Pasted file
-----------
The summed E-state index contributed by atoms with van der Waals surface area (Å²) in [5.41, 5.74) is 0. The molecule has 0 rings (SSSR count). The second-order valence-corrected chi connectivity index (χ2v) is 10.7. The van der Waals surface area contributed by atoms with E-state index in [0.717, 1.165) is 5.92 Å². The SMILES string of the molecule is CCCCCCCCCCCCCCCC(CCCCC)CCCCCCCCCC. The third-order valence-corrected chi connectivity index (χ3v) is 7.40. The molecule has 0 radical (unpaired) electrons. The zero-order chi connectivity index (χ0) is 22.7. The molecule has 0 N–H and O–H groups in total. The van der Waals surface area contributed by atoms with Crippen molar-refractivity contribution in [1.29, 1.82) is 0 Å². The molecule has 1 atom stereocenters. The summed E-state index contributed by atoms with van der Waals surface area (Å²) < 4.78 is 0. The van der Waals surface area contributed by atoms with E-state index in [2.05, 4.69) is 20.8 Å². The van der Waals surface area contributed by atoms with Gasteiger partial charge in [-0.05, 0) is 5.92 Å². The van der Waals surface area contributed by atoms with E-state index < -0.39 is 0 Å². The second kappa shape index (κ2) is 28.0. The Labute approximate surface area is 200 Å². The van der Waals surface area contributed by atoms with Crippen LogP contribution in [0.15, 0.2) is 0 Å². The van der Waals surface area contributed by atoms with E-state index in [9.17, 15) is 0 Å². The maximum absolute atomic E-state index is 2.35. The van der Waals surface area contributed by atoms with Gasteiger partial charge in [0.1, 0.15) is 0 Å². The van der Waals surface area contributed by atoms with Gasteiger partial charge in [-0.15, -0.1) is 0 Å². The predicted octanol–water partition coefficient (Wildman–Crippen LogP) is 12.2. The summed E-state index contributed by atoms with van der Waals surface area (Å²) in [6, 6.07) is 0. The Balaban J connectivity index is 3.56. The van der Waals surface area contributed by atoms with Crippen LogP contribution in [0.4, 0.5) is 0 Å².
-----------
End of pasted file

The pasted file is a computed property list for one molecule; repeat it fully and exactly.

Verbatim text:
The summed E-state index contributed by atoms with van der Waals surface area (Å²) in [5.41, 5.74) is 0. The molecule has 0 rings (SSSR count). The second-order valence-corrected chi connectivity index (χ2v) is 10.7. The van der Waals surface area contributed by atoms with E-state index in [0.717, 1.165) is 5.92 Å². The SMILES string of the molecule is CCCCCCCCCCCCCCCC(CCCCC)CCCCCCCCCC. The third-order valence-corrected chi connectivity index (χ3v) is 7.40. The molecule has 0 radical (unpaired) electrons. The zero-order chi connectivity index (χ0) is 22.7. The molecule has 0 N–H and O–H groups in total. The van der Waals surface area contributed by atoms with Crippen molar-refractivity contribution in [1.29, 1.82) is 0 Å². The molecule has 1 atom stereocenters. The summed E-state index contributed by atoms with van der Waals surface area (Å²) < 4.78 is 0. The van der Waals surface area contributed by atoms with E-state index in [2.05, 4.69) is 20.8 Å². The van der Waals surface area contributed by atoms with Gasteiger partial charge in [-0.05, 0) is 5.92 Å². The van der Waals surface area contributed by atoms with E-state index < -0.39 is 0 Å². The second kappa shape index (κ2) is 28.0. The Labute approximate surface area is 200 Å². The van der Waals surface area contributed by atoms with Crippen LogP contribution in [0.15, 0.2) is 0 Å². The van der Waals surface area contributed by atoms with E-state index in [9.17, 15) is 0 Å². The maximum absolute atomic E-state index is 2.35. The van der Waals surface area contributed by atoms with Gasteiger partial charge in [0.1, 0.15) is 0 Å². The van der Waals surface area contributed by atoms with Gasteiger partial charge in [-0.15, -0.1) is 0 Å². The predicted octanol–water partition coefficient (Wildman–Crippen LogP) is 12.2. The summed E-state index contributed by atoms with van der Waals surface area (Å²) in [6, 6.07) is 0. The Balaban J connectivity index is 3.56. The van der Waals surface area contributed by atoms with Crippen LogP contribution in [0.4, 0.5) is 0 Å².